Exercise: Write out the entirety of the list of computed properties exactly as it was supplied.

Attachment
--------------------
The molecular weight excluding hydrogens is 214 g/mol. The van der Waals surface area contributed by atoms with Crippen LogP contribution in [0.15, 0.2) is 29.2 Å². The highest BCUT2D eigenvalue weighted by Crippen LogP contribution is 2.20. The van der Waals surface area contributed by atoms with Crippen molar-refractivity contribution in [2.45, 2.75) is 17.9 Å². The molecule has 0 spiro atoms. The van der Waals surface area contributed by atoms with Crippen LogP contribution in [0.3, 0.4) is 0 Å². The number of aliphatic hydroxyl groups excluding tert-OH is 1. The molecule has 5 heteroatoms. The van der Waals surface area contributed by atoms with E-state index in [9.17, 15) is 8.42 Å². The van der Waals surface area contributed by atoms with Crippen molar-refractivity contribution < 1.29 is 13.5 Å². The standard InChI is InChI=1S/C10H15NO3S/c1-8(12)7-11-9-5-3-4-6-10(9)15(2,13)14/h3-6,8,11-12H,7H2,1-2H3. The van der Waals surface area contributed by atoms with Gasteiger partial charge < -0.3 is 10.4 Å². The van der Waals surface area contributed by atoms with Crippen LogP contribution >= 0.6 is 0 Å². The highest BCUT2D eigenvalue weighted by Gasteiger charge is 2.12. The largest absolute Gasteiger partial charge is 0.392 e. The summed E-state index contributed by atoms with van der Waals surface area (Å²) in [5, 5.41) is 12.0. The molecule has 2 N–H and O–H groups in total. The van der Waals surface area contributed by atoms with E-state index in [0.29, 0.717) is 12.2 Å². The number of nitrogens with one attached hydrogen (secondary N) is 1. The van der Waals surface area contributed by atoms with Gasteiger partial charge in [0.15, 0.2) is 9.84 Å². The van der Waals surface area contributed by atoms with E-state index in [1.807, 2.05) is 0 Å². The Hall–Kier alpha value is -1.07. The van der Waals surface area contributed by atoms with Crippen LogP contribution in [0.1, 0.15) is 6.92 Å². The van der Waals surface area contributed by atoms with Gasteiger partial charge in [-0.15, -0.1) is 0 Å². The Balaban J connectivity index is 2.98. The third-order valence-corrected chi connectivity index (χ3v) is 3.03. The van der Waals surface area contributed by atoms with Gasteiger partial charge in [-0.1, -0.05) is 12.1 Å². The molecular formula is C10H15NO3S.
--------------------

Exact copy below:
The molecular weight excluding hydrogens is 214 g/mol. The van der Waals surface area contributed by atoms with Crippen LogP contribution in [0.15, 0.2) is 29.2 Å². The highest BCUT2D eigenvalue weighted by Crippen LogP contribution is 2.20. The van der Waals surface area contributed by atoms with Crippen molar-refractivity contribution in [2.45, 2.75) is 17.9 Å². The molecule has 0 spiro atoms. The van der Waals surface area contributed by atoms with Crippen LogP contribution in [0.3, 0.4) is 0 Å². The number of aliphatic hydroxyl groups excluding tert-OH is 1. The molecule has 5 heteroatoms. The van der Waals surface area contributed by atoms with E-state index in [9.17, 15) is 8.42 Å². The van der Waals surface area contributed by atoms with Crippen molar-refractivity contribution < 1.29 is 13.5 Å². The standard InChI is InChI=1S/C10H15NO3S/c1-8(12)7-11-9-5-3-4-6-10(9)15(2,13)14/h3-6,8,11-12H,7H2,1-2H3. The van der Waals surface area contributed by atoms with Gasteiger partial charge < -0.3 is 10.4 Å². The van der Waals surface area contributed by atoms with Crippen LogP contribution >= 0.6 is 0 Å². The highest BCUT2D eigenvalue weighted by Gasteiger charge is 2.12. The largest absolute Gasteiger partial charge is 0.392 e. The summed E-state index contributed by atoms with van der Waals surface area (Å²) in [5, 5.41) is 12.0. The molecule has 2 N–H and O–H groups in total. The van der Waals surface area contributed by atoms with E-state index in [0.29, 0.717) is 12.2 Å². The number of nitrogens with one attached hydrogen (secondary N) is 1. The van der Waals surface area contributed by atoms with Gasteiger partial charge in [0.15, 0.2) is 9.84 Å². The van der Waals surface area contributed by atoms with E-state index in [1.807, 2.05) is 0 Å². The Hall–Kier alpha value is -1.07. The van der Waals surface area contributed by atoms with Crippen LogP contribution in [0.1, 0.15) is 6.92 Å². The van der Waals surface area contributed by atoms with Gasteiger partial charge in [-0.15, -0.1) is 0 Å². The Balaban J connectivity index is 2.98. The third-order valence-corrected chi connectivity index (χ3v) is 3.03. The van der Waals surface area contributed by atoms with Gasteiger partial charge in [-0.1, -0.05) is 12.1 Å². The molecular formula is C10H15NO3S.